Camp Kwasind offers a summer camp program that is highly structured. We have specific expectations for full participation by all campers in the program.
Our camp features a beautiful waterfront and bases many of the summer activities around that waterfront and all of the activities that can be carried out there. There are things that you can’t do at home that can only be done at camp!
Our staff go through intensive training to supervise and instruct campers throughout the day. Each camper cabin has two full time leaders that work with the campers throughout the day and night. The ratio is approximately 1 cabin leader for every 5 campers in the cabins. When combined with our other on-site staff, the supervisor to camper ratio is about 1 staff for every 3 campers.
Activity Options 2018
We have a number of activities, some are specifically for electives and some are accessible for all.
Water Activities: Swimming, Canoeing, Kayaking, Sailing, Water-skiing (teen week), Tower Jumping, Inflatable Iceberg, Banana Boating, Paddle boarding, Paddle boating, etc.
Land Activities: Archery, Drama, Video, Baseball, Basketball, Ball Hockey, Crafts, Music, Soccer, Low Ropes, Mad Scientist, Dance, Ukulele, Field Sports, Nature Survival, Prayer Path, etc.
And so much more…
CAMP PROGRAM ELEMENTS
There are a few elements that will happen each day in the life of camp:
- 3 Meals
- Morning Chapel/Worship
- 2 Learning Electives
- Free Time / Cabin Time
- Choose Your Own Adventure Options
- Wide area games
Meals and Food
Kwasind has made quality food for campers a priority and the experience of sharing food together as a core value to the experience of being at camp. To do this we have all our meals catered by G.B. Catering and served “family style” with dishes being brought to the table to be shared with everyone at the table.
We say or sing grace to begin the meal, and campers remain in the dining hall until the meal has concluded and they are dismissed to their next activity along with their leaders.
Our menu is balanced based on Canada’s Food Guide with plenty of fresh fruit and vegetables served each day. Our dining hall is regularly inspected by local health officials.
Health care and safety is a top priority for Camp Kwasind which is why we always have on-site a registered nurse from a hospital that focuses on kids. In addition to this on-site nurse, many of the staff are trained in first aid and as first-responders.
Special medications that are required by campers are administered by the camp nurse. Campers do not keep medications with them outside of the healthcare centre. Outside of special and prescribed medications, the healthcare centre at the camp has a comprehensive supply of treatments.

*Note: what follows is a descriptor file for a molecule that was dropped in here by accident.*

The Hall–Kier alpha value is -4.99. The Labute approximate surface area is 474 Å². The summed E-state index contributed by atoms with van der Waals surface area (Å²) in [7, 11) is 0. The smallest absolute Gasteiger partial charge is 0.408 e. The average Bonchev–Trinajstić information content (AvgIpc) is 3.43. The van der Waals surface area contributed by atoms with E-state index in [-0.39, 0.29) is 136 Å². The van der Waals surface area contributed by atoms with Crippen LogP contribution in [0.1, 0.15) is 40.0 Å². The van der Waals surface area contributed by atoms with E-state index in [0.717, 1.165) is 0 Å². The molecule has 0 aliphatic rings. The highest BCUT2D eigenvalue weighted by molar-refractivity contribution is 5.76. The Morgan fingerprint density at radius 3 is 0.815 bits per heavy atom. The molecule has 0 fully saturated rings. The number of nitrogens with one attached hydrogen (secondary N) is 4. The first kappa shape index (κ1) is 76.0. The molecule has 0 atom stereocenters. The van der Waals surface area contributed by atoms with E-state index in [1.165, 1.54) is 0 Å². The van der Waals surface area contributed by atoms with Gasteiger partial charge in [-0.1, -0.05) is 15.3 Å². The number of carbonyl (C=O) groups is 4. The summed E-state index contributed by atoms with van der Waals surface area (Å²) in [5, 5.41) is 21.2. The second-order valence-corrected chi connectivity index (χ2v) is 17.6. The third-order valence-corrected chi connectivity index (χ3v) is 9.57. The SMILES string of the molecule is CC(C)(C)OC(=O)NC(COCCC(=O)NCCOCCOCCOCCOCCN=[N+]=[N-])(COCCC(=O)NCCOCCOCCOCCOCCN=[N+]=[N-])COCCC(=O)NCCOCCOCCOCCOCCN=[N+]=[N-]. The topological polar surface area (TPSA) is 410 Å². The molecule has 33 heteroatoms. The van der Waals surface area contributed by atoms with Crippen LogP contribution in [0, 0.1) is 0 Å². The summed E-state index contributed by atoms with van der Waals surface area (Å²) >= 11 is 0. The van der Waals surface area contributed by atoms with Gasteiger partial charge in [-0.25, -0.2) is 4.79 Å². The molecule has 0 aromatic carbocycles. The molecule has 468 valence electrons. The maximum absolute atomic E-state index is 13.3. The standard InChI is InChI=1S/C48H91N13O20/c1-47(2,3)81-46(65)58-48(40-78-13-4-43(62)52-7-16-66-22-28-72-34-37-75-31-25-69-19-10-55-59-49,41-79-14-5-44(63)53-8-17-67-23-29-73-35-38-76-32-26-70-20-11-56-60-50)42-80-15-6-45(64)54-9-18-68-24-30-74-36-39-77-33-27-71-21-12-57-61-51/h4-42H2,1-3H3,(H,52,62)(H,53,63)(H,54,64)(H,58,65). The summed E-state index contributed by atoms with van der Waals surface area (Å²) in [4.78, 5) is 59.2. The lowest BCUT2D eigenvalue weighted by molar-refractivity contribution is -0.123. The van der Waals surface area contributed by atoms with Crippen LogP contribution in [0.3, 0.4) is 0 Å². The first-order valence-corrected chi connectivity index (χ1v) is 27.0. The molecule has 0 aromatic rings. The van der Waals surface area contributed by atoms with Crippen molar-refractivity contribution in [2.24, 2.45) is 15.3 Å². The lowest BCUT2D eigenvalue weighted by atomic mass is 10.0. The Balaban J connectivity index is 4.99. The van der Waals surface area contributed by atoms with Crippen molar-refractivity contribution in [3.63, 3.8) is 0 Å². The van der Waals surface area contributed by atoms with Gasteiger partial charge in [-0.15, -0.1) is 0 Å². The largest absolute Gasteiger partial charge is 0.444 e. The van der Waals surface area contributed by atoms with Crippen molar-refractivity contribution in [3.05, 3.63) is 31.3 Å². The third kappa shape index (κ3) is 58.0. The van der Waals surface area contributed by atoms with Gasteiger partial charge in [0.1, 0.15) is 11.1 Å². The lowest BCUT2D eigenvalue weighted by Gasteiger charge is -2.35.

If a camper becomes injured or ill beyond what can safely be managed at camp by the nurse, they are taken in to Bracebridge or Huntsville to be seen by a physician in either a clinic or the hospital.
Accommodations and Washrooms
Campers live in cabins (4 walls, solid floor and a roof) while at camp. These cabins usually accommodate between 10 and 14 people. Each cabin has two leaders working with the campers. The leaders also sleep in the cabins with the campers. Bunks are securely built into the cabins. These buildings are regular inspected to ensure they continue to remain bug and rodent free.
There are new washrooms located in separate buildings close to the camper cabins. They contain toilets, sinks and showers. Washrooms are deep cleaned in the morning daily and touched up / disinfected in the evening each day.
Technology at Camp
We seek to give campers the chance to unplug while they are at camp. While we use technology in our programming, in our office and in our teaching spaces – we try to focus our energies on being in community in the outdoors.
We ask that campers do not bring electronics or cellphones to camp as there is a high chance of them being damaged, lost or misplaced. Moreover, it is about building community with those present. If campers need to be in touch with parents, that is coordinated through our Managing Director.
We specialize in first time campers and as part of that we train our staff on how to help homesick campers. Our goal at Camp Kwasind is to have the campers so involved with activities and fun from first thing in the morning until last thing at night, that they don’t even have time to think about missing home. A parent who is unsure about sending their child to camp can create an aura of homesickness for a child. Talking with your child about all of the fun things that will take place at camp is a good way to prepare them for their time. Talking with your child about how much they will be missed at home can be problematic. We have strategies to help campers cope who may become homesick and will work with the parents to ensure that the experience of camp is positive.